Speaker 3:
11:50
And of course, nothing is more important, nothing requires more focus, than our relationship with God. Our careers end when we retire. But our relationship with God is eternal. Our money and our possessions, uh, will pass over into the hands of others when we die. But our relationship with God is eternal. So decide on the importance of that relationship, focus on it and work at it. And in this letter to Timothy, Paul draws on three examples for us. Uh, he says firstly in verse four, he compares our Christian life to that of a soldier on active service attempting to please his commanding officer. Secondly, verse five, he compares the Christian life to that of an athlete in training, devoting hours, months and years to getting fit, uh, for a race or a sporting event. And in verse six, he compares the Christian life to that of a farmer putting in the hard work so that there'll be a fruitful harvest. These are really good metaphors for us as we try to stay focused on our spiritual disciplines and our walk with God. And the more disciplined we are, the closer we walk with God and reflect his life to others, the greater our legacy will be.
Speaker 1:
13:23
[inaudible] [inaudible]
Speaker 3:
13:24
So consider the role of grace, consider your use of words and stay focused. And then finally, um, consider the need for wisdom. In verse seven, Paul writes this, he says, "Think about what I'm saying, because the Lord will enable you to understand it all". Now, wisdom is not the same thing as knowledge. Wisdom is the ability to know what to do with the knowledge that we have. And that's a completely different thing. We just need to look around us at, um, world politics today and the interaction of nation state with nation state. There, there are a lot of world leaders who have plenty of knowledge but completely lacking in wisdom. Uh, they misuse the knowledge they have with terrible consequences for us all. Uh, so wisdom, if you like, is the, is the completion of knowledge. And if we want to leave a good legacy behind us, then we need to use wisdom to know what to do with the knowledge we have. A wise person doesn't always act on their knowledge. A wise person doesn't always speak. A wise person knows when to speak and when to remain silent. And acting out of wisdom is the key to leaving the greatest legacy of all.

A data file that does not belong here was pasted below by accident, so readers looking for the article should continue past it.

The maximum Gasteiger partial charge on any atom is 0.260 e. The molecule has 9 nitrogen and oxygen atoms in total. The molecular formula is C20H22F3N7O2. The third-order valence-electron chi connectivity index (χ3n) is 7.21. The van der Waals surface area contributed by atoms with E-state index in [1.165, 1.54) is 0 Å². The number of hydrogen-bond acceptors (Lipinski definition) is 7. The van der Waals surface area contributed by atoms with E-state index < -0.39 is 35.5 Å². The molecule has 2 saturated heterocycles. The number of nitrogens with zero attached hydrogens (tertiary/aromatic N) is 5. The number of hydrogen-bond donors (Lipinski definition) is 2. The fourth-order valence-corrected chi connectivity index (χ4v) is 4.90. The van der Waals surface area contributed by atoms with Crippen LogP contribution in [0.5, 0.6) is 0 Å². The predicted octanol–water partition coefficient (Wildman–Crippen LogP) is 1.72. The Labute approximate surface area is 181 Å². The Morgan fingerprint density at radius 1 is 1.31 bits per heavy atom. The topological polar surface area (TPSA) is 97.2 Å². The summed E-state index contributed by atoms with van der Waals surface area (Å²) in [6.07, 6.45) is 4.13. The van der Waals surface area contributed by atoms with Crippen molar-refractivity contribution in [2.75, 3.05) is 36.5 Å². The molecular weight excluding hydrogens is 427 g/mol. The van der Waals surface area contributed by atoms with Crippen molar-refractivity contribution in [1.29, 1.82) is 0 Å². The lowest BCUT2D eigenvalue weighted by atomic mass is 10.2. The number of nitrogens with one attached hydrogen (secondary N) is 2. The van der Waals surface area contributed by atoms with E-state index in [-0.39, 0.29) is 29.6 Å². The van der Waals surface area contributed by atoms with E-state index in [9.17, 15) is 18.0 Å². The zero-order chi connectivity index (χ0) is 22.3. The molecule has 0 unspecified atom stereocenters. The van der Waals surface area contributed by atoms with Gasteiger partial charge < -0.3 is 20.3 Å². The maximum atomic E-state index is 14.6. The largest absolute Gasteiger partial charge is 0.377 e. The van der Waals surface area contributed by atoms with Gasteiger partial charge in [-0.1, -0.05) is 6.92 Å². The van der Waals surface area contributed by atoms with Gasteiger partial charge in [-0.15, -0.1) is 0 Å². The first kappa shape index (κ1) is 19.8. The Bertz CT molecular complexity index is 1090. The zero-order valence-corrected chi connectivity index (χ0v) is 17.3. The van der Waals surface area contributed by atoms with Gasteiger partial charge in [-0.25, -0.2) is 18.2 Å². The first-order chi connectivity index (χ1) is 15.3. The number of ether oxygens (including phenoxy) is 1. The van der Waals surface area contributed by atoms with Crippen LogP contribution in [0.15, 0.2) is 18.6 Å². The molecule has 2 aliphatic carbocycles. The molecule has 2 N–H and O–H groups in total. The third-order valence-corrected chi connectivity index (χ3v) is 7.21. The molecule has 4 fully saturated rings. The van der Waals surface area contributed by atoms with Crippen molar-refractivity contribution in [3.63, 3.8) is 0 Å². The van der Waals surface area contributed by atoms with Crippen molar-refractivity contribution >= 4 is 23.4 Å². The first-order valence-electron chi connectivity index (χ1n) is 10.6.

Speaker 1:
14:55
[inaudible] [inaudible].
Speaker 3:
15:02
So no matter what stage we are at in our lives, we need to think about our legacy. Uh, if we're in the later stages of life or if we're in midlife or even if we're just wanting to live our lives daily in such a way that we are a positive influence making a difference in the world. Uh, the issue of legacy is profoundly important to us all. Uh, so consider how you can fill your life with grace towards others. Um, consider the words that you're about to say before you speak. Consider what's important and stay focused on it and then consider how to be wise with the knowledge you have. And in these four ways, um, I think we will create a legacy that will have a hugely positive impact on others, a legacy that will outlive us all, as it shapes the lives of those with whom we interact. And then they pass that legacy on to others, uh, for generations to come. So we can make a positive difference in the world. We can leave a wonderful legacy, but let's be sure to be mindful of what we say and how we act so that we can shape the world to be a better place.
Speaker 1:
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Speaker 3:
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So I hope this has been a useful podcast for you. As always, um, it's lovely to hear from you if you've got any thoughts or comments, just email me: steve.griffiths@london.anglican.org. And I hope that you have a great day and that all your interactions with other people will go towards creating a legacy, a spiritual legacy, of which you can be proud. So have a great day. Bye.
Speaker 1:
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[inaudible].